Myostatin is a secreted signaling molecule that normally acts to limit muscle growth. As a result, there is extensive effort directed at developing drugs capable of targetingmyostatin to treat patients with muscle loss. One potential concern with this therapeutic approach in patients with muscle degenerative diseases like muscular dystrophy is that inducing hypertrophy may increase stress on dystrophic fibers, thereby accelerating disease progression. To investigate this possibility, we examined the effect of blocking the myostatin pathway in dysferlin-deficient (Dysf-/-) mice, in which membrane repair is compromised, either by transgenic expression of follistatin in skeletal muscle or by systemic administration of the soluble form of the activin type IIB receptor (ACVR2B/Fc). Here,we showthatmyostatin inhibition by follistatin transgene expression in Dysf-/- mice results in early improvement in histopathology but ultimately exacerbates muscle degeneration; this effect was not observed in dystrophindeficient (mdx) mice, suggesting that accelerated degeneration induced by follistatin transgene expression is specific to mice lacking dysferlin. Dysf-/- mice injected with ACVR2B/Fc showed significant increases in muscle mass and amelioration of fibrotic changes normally seen in 8-month-old Dysf-/- mice. Despite these potentially beneficial effects, ACVR2B/Fc treatment caused increases in serum CK levels in some Dysf-/- mice, indicating possible muscle damage induced by hypertrophy. These findings suggest that depending on the disease context, inducing muscle hypertrophy by myostatin blockade may have detrimental effects, which need to be weighed against the potential gains in muscle growth and decreased fibrosis.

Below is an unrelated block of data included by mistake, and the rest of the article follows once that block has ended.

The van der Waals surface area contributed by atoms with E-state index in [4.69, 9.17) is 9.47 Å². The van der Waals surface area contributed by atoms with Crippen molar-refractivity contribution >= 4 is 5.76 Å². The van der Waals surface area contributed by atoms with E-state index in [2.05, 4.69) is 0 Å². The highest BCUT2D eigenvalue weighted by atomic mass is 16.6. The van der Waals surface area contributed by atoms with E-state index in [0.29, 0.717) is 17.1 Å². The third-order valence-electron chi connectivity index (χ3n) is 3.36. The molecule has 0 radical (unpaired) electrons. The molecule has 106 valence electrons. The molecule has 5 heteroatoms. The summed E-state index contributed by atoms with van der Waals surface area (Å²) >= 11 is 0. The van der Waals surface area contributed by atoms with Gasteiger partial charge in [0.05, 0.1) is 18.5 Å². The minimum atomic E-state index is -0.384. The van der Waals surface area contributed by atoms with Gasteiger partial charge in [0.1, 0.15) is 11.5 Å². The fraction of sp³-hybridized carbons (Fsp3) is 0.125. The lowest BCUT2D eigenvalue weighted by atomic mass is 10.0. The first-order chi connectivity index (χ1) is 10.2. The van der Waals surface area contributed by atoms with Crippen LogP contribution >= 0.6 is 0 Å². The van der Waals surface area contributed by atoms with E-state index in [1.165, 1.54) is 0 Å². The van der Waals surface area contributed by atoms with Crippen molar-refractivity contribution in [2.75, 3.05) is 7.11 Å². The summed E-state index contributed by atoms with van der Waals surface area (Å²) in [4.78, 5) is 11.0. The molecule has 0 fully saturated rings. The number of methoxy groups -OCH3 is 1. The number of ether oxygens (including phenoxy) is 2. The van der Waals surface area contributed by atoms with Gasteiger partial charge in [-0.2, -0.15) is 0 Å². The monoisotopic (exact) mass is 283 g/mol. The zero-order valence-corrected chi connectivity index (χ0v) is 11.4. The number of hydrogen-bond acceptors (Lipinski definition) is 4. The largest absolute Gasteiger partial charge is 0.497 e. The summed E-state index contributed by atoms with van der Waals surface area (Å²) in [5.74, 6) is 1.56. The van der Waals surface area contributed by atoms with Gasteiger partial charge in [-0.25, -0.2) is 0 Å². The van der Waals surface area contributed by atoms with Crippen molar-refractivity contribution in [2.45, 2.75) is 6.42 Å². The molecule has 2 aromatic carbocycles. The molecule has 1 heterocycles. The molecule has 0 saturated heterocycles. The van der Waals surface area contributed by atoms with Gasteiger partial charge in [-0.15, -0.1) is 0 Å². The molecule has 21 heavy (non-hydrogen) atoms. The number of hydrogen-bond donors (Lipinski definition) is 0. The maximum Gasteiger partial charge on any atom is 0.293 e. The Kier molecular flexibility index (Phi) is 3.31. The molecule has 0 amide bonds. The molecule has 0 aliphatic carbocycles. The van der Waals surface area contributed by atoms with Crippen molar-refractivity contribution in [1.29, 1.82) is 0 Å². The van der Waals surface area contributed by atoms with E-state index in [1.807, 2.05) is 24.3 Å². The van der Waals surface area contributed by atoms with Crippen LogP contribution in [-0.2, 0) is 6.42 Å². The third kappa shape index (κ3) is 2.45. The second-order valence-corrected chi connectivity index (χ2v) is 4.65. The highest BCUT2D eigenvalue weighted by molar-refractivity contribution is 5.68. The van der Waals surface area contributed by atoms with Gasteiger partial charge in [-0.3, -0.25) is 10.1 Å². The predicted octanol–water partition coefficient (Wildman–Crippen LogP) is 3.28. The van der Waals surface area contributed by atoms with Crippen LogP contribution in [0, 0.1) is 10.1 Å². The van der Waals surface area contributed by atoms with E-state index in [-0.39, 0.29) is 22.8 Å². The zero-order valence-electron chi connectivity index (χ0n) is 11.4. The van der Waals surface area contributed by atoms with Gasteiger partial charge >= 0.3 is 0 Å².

ASJC Scopus subject areas
- Molecular Biology